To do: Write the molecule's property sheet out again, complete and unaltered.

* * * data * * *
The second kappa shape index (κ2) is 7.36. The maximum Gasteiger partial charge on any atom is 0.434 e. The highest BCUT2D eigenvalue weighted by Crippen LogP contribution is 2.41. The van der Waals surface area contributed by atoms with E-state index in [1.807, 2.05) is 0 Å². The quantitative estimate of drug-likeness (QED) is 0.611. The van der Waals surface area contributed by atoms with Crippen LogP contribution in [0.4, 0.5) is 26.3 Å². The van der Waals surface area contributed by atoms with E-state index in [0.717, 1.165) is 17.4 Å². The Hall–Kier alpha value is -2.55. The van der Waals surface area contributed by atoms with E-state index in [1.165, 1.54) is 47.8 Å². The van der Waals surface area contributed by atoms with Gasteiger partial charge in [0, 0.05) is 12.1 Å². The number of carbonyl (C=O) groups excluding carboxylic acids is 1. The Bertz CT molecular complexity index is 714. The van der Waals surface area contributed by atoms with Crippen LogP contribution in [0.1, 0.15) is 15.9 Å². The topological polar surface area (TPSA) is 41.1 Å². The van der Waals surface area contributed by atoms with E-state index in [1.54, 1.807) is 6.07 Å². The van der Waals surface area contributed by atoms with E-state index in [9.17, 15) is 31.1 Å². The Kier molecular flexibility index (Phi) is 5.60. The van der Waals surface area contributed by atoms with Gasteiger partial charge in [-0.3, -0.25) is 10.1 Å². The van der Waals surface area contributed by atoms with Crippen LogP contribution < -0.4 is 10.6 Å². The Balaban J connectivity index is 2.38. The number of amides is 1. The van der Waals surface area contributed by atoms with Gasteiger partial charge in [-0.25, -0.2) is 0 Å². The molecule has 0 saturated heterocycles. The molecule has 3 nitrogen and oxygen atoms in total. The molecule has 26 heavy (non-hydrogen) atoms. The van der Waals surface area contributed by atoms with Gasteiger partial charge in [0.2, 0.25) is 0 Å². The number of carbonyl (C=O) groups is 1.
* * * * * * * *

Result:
The second kappa shape index (κ2) is 7.36. The maximum Gasteiger partial charge on any atom is 0.434 e. The highest BCUT2D eigenvalue weighted by Crippen LogP contribution is 2.41. The van der Waals surface area contributed by atoms with E-state index in [1.807, 2.05) is 0 Å². The quantitative estimate of drug-likeness (QED) is 0.611. The van der Waals surface area contributed by atoms with Crippen LogP contribution in [0.4, 0.5) is 26.3 Å². The van der Waals surface area contributed by atoms with E-state index in [0.717, 1.165) is 17.4 Å². The Hall–Kier alpha value is -2.55. The van der Waals surface area contributed by atoms with E-state index in [1.165, 1.54) is 47.8 Å². The van der Waals surface area contributed by atoms with Gasteiger partial charge in [0, 0.05) is 12.1 Å². The number of carbonyl (C=O) groups excluding carboxylic acids is 1. The Bertz CT molecular complexity index is 714. The van der Waals surface area contributed by atoms with Crippen LogP contribution in [0.1, 0.15) is 15.9 Å². The topological polar surface area (TPSA) is 41.1 Å². The van der Waals surface area contributed by atoms with E-state index in [1.54, 1.807) is 6.07 Å². The van der Waals surface area contributed by atoms with E-state index in [9.17, 15) is 31.1 Å². The Kier molecular flexibility index (Phi) is 5.60. The van der Waals surface area contributed by atoms with Gasteiger partial charge in [-0.3, -0.25) is 10.1 Å². The van der Waals surface area contributed by atoms with Crippen LogP contribution < -0.4 is 10.6 Å². The Balaban J connectivity index is 2.38. The number of amides is 1. The van der Waals surface area contributed by atoms with Gasteiger partial charge in [-0.25, -0.2) is 0 Å². The molecule has 0 saturated heterocycles. The molecule has 3 nitrogen and oxygen atoms in total. The molecule has 26 heavy (non-hydrogen) atoms. The van der Waals surface area contributed by atoms with Gasteiger partial charge in [0.2, 0.25) is 0 Å². The number of carbonyl (C=O) groups is 1.